Although it was written in 1882, Henrik Ibsen's play An Enemy of the People still resonates today. Richard Thomas and Boyd Gaines, the stars of a new production of the play, join Ira Flatow to talk about the play's themes of power and truth, and the role of whistle-blowers.
What does satellite imagery reveal about Hurricane Sandy? Owen Kelley at NASA is using satellite data to visualize the internal structure of the storm and Marshall Shepherd, president-elect of the American Meteorological Society and the director of the atmospheric sciences program at the University of Georgia, discusses what made this storm so unusual.
Communities along the East Coast are reeling from the impact of Hurricane Sandy, dealing with electric outages, flooded streets, damaged sewage plants and fractured transportation lines. Can cities rebuild stronger, more resilient infrastructure to weather the storms of the future?
An army of electrical workers is squirming through the tunnels beneath New York City, checking transformers, cables and power systems. And though it'll likely take days to get everything back online, experts say the storm would have damaged aboveground infrastructure even more drastically.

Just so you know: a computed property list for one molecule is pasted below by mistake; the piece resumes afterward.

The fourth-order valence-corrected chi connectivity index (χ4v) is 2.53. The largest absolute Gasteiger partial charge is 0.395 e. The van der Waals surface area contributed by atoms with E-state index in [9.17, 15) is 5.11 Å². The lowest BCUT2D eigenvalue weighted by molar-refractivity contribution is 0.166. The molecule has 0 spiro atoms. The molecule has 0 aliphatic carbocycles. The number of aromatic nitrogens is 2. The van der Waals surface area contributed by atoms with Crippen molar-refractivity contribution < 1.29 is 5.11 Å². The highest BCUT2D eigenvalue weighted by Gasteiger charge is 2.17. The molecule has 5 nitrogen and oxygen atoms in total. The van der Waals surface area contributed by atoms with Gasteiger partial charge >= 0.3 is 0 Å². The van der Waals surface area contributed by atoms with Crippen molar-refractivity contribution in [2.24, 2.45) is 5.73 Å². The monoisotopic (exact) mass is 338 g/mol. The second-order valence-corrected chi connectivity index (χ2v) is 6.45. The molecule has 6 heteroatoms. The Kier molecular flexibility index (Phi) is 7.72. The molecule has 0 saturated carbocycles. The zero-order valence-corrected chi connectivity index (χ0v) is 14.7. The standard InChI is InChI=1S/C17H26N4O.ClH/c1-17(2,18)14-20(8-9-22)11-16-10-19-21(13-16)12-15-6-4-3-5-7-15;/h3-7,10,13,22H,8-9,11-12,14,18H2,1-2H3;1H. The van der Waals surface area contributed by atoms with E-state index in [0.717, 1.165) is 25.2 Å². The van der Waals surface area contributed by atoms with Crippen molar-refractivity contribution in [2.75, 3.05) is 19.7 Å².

Scientists say an Asian elephant at a South Korean zoo can imitate human speech, uttering five Korean words that are readily understood. "This is not the kind of sound that Asian elephants normally make, and it's a dead-on match of the speech of his trainers," a researcher says.
Although there's no cure for Ebola, scientists have been experimenting with a vaccine for years. But there's been no easy way to test it in people. A study in monkeys offers a way around this obstacle and sheds light on how the immune systems fights off the deadly virus.
Superstorm Sandy dumped several inches of rain on Maryland and Delaware and forced enormous waves to slam into New York and New Jersey. Watch an animation of the rain that fell between Monday and Wednesday.
Specially bred mice and rats perished in the flooding from Superstorm Sandy. Now cell lines and DNA stored in refrigerators and freezers might be dying as the temperature rises. The loss could set researchers back years.
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